Commodities

Linking small farmers with the value chain in commodities

Kushankur Dey Enamul Haque | Updated on December 31, 2014 Published on December 31, 2014

small farmers

Farmer Producer Company can help in bringing them together





Policy support is essential to sustain a Farmer Producer Company (FPC) as competitive yet viable business entity.

Marketing of agricultural produce and managing risks of small growers in the country have been a policy agenda for several decades.

The National Agriculture Policy is aimed at protecting producers from market failures and externalities.

Bringing smallholders together and linking them with markets could be a benign effect of this policy. Co-operatives deserve a special mention as they address producers’ concerns and make the market work for them.

Nonetheless, most of them have failed (except dairy and plantation) to withstand the test of time due to internal and external issues such as horizon problem, capital acquisition and allocation problem, and drift from domain or member centrality to name a few.

Resources, financial support

To make cooperatives competitive in a liberalised business environment, a new variant known FPC was promoted in 2003.

FPCs are a new generation cooperative that possesses the attributes of cooperatives and private limited companies.

Every FPC is eligible to receive ₹50 lakh through priority sector lending and can seek additional funding from Nabard for promotion. Apart from this, FPCs are also eligible to get benefits from schemes floated by Small Farmers’ Agribusiness Consortium (SFAC).

Schemes floated by SFAC to promote the FPCs are Equity Grant Fund (EGF) and Credit Guarantee Fund (CGF).

There has been little research yet on organisation and performance of FPCs in India.

About 402 registered producer organisations have been operational in many states, supporting artisans, organic produce growers, growers of vanilla, banana, coconut, turmeric, ginger, chilli, other spices, silk, seed, grain, pulses, poultry and milk.

Though FPCs have been set up in 26 States, the concentration is more in Tamil Nadu (50), Uttarakhand (45), Telangana (44), Madhya Pradesh (34) and Maharashtra (34).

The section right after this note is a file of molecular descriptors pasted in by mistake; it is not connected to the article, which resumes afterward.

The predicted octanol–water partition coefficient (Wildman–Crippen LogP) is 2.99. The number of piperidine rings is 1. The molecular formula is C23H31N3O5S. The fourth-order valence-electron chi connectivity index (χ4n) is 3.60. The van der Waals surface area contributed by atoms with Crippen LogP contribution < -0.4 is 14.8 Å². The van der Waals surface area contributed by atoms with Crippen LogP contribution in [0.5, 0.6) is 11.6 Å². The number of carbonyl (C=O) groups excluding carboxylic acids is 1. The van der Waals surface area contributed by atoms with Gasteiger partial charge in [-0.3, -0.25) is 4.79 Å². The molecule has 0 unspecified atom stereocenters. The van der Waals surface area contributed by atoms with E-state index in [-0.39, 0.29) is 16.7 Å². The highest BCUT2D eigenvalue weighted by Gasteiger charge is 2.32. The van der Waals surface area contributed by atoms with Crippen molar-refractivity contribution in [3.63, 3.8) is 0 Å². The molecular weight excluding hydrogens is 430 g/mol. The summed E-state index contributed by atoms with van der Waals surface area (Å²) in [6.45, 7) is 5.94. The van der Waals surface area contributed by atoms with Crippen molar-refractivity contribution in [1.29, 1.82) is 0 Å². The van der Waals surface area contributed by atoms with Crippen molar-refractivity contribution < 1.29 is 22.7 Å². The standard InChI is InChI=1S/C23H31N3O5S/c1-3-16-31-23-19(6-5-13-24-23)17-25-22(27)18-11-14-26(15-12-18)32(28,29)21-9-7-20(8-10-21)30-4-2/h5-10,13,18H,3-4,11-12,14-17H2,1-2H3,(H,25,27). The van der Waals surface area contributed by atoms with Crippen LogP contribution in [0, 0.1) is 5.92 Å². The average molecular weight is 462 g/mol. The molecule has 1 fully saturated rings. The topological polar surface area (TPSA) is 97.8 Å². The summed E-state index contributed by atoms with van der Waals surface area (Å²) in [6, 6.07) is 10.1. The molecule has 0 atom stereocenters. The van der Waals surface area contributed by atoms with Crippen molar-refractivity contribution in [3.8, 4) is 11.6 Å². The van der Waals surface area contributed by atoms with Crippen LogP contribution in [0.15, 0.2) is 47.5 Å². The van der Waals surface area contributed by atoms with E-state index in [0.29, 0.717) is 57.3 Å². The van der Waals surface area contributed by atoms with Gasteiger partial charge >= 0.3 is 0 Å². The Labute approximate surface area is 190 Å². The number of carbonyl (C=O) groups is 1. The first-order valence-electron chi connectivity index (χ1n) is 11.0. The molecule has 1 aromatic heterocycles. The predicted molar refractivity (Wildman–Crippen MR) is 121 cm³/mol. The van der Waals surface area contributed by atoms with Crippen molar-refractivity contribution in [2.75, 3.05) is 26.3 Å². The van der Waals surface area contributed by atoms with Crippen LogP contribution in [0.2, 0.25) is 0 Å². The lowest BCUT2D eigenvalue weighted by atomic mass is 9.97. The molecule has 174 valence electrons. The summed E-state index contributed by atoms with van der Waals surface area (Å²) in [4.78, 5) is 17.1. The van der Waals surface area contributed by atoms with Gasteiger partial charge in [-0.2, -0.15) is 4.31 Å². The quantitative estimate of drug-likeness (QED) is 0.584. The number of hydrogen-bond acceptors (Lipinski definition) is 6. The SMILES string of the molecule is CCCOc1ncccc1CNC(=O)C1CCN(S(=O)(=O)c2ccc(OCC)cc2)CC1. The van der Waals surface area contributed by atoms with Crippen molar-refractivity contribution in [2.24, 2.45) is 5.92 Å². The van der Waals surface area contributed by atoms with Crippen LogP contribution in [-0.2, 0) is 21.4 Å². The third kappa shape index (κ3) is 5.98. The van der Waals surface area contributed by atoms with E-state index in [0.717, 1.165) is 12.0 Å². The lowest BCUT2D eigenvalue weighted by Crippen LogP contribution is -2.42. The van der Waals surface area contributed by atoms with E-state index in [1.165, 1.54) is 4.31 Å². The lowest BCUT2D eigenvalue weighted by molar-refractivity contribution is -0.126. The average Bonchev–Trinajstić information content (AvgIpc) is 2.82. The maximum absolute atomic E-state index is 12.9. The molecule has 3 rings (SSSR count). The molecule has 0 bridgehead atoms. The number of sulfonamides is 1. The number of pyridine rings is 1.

Challenges

While FPC appears to be more competitive than cooperatives, it is yet to receive support or incentives from the Centre or State. Obtaining licenses from Agricultural Produce Marketing Committee remains a major hurdle as traditional cooperatives often create an entry barrier to FPCs.

Entry barrier to the capital market for fund-raising may be another limiting factor to the scalability.

Further, legislative issue has complicated a hassle-free functioning of FPCs as JJ Irani Committee’s recommendations generated debate on their inclusion in the Companies Act.

Need more policy support

Policy support is essential to sustain FPCs as competitive yet viable business entity in India. NGOs or not-for-profit organisations, namely PRADAN, Srijan, ADS, ASA, BAIF and BASIX among others might facilitate contracting between FPCs, buyers and, sometime, lenders.

Market infrastructure institutions such as collateral management agencies, viz. NCML, StarAgri, NBHC and other service providers may promote pledge financing to FPCs against negotiable warehouse receipt issued against commodities stored.

Similar to Credit Guarantee Fund, SFAC may also give guarantee cover to banks while extending pledge loan to FPCs.

Institutes such as National Institute of Agricultural Marketing can extend the training in futures/forward trading to FPCs.

Commodity exchanges can also make producers aware of the utility of futures in price discovery and risk management.

It may, however, be noted that most of the producer-members are small and marginal and therefore, only a little goes to the market or is left as marketable surplus.

FPCs may thus pool member produce on a lot basis and grade and deliver to commodity exchanges.

They might also draw indirect benefits from futures if direct participation is not feasible.

Kushankur Dey is a post-doctoral fellow of CMA in IIM-Ahmedabad. Enamul Haque is associated with National Institute of Agricultural Marketing, Jaipur. Views are personal.

Published on December 31, 2014
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